Wen Suchen (1966)

Action, Adventure


Wen Suchen (1966) Poster

During the Ming Dynasty in China, King Jing entered in an agreement with Imperial Eunuch Pei to increase his power and influence in southern China with the ultimate goal being to usurp the ... See full summary »


6.2/10
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Director:

Chun Hsieh

Writer:

Cheh Chang

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21 January 2002 | BrianDanaCamp
KNIGHT OF KNIGHTS, a high-flying 1966 Hong Kong costume adventure
KNIGHT OF KNIGHTS (1966) is a Shaw Bros. swordplay adventure staged in the more stylized Peking Opera vein that was prevalent in the early-to-mid '60s. There is lots of fighting, but it's not very artfully done and consists of the heroes wildly slashing their opponents and downing them effortlessly while making high rooftop leaps, all without suffering any scratches themselves. It's a bit on the overwrought side, with the righteous heroes wearing too much eye makeup, the villains blustering and leering, and the maidens delicate and modest (in contrast with the fighting females usually found in Hong Kong swordplay films).

The film opens with a nighttime raid by six sworn brothers on a monastery run by a corrupt gang. After much swordfighting, archery, leaping, chasing, and bloodshed (including dismemberment), the six all die, with the last one living long enough to tell the 7th sworn brother, Wen Su Chen, about all the dirty deeds going on at the monastery. Wen, accompanied by two sidekicks, goes to the monastery in the guise of a traveling scholar to see for himself. It's the kind of place where a pretty wife coming to bring lunch to her husband, a carpenter working there, is kidnapped to an underground chamber by an outrageously horny monk eager to have his way with her. Wen, dressed in a black ninja-style outfit, finds a secret passage into the dungeon and frees the kidnapped women (there are plenty of them) and the now-imprisoned carpenter.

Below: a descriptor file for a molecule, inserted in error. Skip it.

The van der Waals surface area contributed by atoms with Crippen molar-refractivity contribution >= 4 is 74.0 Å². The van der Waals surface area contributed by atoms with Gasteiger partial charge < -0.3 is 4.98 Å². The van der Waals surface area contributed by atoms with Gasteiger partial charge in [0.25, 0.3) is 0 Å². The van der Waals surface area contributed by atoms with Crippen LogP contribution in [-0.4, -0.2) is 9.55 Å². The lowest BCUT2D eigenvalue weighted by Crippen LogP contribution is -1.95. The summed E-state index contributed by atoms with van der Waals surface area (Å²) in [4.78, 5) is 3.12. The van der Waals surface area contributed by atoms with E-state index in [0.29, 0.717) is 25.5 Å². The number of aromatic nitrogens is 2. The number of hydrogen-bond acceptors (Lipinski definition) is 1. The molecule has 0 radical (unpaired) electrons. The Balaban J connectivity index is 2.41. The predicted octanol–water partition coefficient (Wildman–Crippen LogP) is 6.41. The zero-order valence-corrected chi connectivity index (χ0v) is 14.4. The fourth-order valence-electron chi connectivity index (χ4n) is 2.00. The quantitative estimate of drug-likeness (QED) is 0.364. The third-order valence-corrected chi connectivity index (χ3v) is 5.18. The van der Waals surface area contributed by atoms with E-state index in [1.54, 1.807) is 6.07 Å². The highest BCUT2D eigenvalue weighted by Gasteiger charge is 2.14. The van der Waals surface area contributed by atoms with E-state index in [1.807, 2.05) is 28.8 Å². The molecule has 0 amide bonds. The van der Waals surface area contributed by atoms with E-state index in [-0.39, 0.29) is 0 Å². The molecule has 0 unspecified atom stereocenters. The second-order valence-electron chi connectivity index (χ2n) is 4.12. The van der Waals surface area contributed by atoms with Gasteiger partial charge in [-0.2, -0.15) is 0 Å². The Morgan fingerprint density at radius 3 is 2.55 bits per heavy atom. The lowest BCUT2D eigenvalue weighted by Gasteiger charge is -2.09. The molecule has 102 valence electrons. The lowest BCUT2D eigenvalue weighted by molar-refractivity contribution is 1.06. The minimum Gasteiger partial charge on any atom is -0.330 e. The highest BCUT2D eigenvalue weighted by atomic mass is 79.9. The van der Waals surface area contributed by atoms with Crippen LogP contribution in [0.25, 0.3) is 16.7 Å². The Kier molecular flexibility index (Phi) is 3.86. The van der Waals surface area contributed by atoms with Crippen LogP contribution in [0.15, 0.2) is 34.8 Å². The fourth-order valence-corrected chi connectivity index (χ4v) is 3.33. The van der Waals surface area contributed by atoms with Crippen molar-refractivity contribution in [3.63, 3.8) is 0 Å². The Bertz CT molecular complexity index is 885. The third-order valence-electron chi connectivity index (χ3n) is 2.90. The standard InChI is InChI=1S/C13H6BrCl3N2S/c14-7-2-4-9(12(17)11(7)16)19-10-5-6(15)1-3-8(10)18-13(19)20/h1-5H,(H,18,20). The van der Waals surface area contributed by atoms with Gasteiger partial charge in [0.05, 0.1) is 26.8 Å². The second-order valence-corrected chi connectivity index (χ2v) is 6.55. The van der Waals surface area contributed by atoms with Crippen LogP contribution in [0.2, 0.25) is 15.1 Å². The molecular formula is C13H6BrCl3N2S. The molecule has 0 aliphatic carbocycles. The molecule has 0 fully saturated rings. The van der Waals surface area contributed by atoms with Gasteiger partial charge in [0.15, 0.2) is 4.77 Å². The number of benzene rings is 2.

Wen is working on behalf of Minister Lin, whom the corrupt monks are plotting to kill with an ingenious contraption designed to send a seaside pavilion toppling into the sea. Wen is not the most diligent protector, however, since the villains pull off their plan, forcing Wen and his men to go into the water to rescue Minister Lin, his daughter and the daughter's maid. In the course of it all, Wen and Lin's daughter develop a tasteful romance, manifested by a song duet on the soundtrack as the two are drying their clothes (after the sea rescue) on opposite sides of a cloth partition in an abandoned temple. The male singer's lyrics include, `I almost forgot my manners. Control yourself.'

There is a large cast filled with familiar Shaw Bros. players (look for Wu Ma, Ku Feng, Simon Yuen, and Fan Mei-Sheng, among others) and lots of action in the compact 91-minute running time, most of it staged on sprawling Shaw Bros. sets, but some of it also photographed on picturesque seaside locations. It's fast-paced enough to overcome the numerous absurdities of the plot and visually impressive enough to merit a look by fans of old-fashioned Hong Kong swordplay, as also seen in such films as COME DRINK WITH ME and TWIN SWORDS, also reviewed on this site. The Tai Seng tape currently in distribution is full-frame, however, resulting in crucial subtitles being cut off on the sides and loss of some of the action.

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